I like the mesh jacket - it's light and sufficient. Kid got some sort of armoured shirt and better knee protectors than mine - and rides with shorts on. :roll:

No ATGATT for him or me....just ATGTA - all the gear that's appropriate. :thumbup:
 

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OMG...............!!!!!!!!!!!! Very interesting posting and quite enjoyable reading and viewing as well...!! BUT I think that you could have gone just one step further to assure full safety........................
 

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Electricity is dangerous too - probably best all around if you unplug your computer completely :thumbup:

I am genuinely confused though, if reading about safety and/or mitigating risk is tiresome/elitist/annoying for you, is it wise to spend so much time reading and posting in a forum titled "safety tips and ideas"?

The content can't be much of a suprise given the title of the forum. Isn't the answer to stay away?
I avoid clicking on "Chihuahua breeding for beginners" and it works a treat for me, I hardly ever see stuff about Chihuahuas.
 

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Rustynail, Thanks for the disertation, it was entertaining. I think there are folks who would actually use that thought process, and they end up cowering in the house and never come out because something may fall on them and squash them like a bug!

Y'all ride safe! :thumbup:
 

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Discussion Starter #6
Thanks guys.

I'm not against gear - I wear it. I just don't have any illusions about what it will do. The gear I do wear is for the slow speed stuff. Thumping an elbow on the ground after falling over, or sliding a short distance.

The common argument for over-the-top gear that annoys the hell out of me looks something like this:



So, we have a whole lot of guys riding around in leathers on the street on their sport bikes thinking they are some MotoGP racer. The track a MotoGP racer rides on, however, is designed like this:



With nice wide areas to slide out and decelerate before hitting a shock-absorption engineered barrier. I've ridden at track days and a low-side there doesn't scare me at all. Just a slide. Maybe a sore hip or shoulder.

What a street rider environment looks like is radically different:



I don't think leathers and CE are going to do a whole lot when something like this happens:



Leather and CE is designed for sliding down the track and the small bumps you may get from inconsistencies in the track surface - not to protect you from a sudden stop. I'm sorry, but that is just a misconception.

It is not designed to protect you from this:



But there are all kinds of folks out there who ride around feeling like they have made all the right choices and have all the latest, safest gear. I have no illusions about what my gear can or can't do in a street collision with another car or a low side into the woods that ends at the base of a large oak.

Another argument that annoys the hell out of me is the Brittany Morrow story. You know, the pretty girl who has road rash all over her body. A real tear-jerker for the ATGATT vehement. It is supposed to be a powerful story used to convince people to ride with all the gear. The truth is, wind RIPPED that idiot off the back of a sport bike that was doing more than 120 miles an hour. Here's a more powerful tip - Don't go 120. She was lucky, in my eyes. She got to slide 522 feet. The alternatives; a guard-rail, tree or oncoming vehicle, would have been much less forgiving. At those speeds, gear does very little.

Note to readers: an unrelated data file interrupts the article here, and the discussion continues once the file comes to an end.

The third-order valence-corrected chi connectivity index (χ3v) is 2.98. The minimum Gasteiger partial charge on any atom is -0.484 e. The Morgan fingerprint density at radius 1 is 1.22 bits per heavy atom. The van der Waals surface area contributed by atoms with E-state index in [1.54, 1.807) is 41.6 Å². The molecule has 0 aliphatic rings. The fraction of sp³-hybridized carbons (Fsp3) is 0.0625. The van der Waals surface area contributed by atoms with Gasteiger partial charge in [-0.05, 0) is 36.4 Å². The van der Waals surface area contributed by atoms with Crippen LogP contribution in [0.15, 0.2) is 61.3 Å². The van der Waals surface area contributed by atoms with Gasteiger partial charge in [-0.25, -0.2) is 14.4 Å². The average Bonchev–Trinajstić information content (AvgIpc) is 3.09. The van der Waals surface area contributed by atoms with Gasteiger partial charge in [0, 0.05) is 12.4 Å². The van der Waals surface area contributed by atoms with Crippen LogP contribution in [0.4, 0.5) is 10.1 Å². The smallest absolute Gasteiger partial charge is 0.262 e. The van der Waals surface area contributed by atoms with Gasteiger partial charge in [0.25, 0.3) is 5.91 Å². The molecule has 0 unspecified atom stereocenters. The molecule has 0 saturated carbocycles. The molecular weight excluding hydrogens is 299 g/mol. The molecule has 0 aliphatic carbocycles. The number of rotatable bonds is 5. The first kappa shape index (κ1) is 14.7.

Which gets me thinking about these **** things:



Are these popping up all over the US? They are here in the Mid-Atlantic. They look like motorcyclist-killers to me. Test your one piece leather against that.

MacDoc, I like what you said; "all the gear that is appropriate." That seems like a more reasonable and adult approach.

For me, I'm on 55mph or under roads most of the time - I despise the big cheese grater AKA interslab. The corners I like to take at a spirited pace are marked 45mph or under. I highly doubt I'm going to slide down the road going 120mph. EVER.
 

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Discussion Starter #7
Bluebottle said:
I am genuinely confused though, if reading about safety and/or mitigating risk is tiresome/elitist/annoying for you, is it wise to spend so much time reading and posting in a forum titled "safety tips and ideas"?

The content can't be much of a suprise given the title of the forum. Isn't the answer to stay away?
I avoid clicking on "Chihuahua breeding for beginners" and it works a treat for me, I hardly ever see stuff about Chihuahuas.
Uh... My post doesn't target BUSA or this forum. Safety and safety tips are great. :thumbup: I use them all the time. But, I take some things and I leave others. That is what managing your own risk and own risk tolerance is about. My post is about NOT RESPECTING OTHERS CHOICES TO DETERMINE THEIR OWN RISK TOLERANCE. Something that was lost on you. Elitism is what annoys me. You know, the; "I'm better or smarter than you because of my idea of safety" stance. Some people can choose to assume greater risk - or make their own determination on what risk is out there.

Take me for instance:
I'm licensed.
I don't drink.
I have had beginner, intermediate and advanced rider training.
I avoid riding at night.
I plan my routes around heavy, dangerous intersections.
I practice panic stops and avoidance maneuvers regularly.
I ride dirt bikes.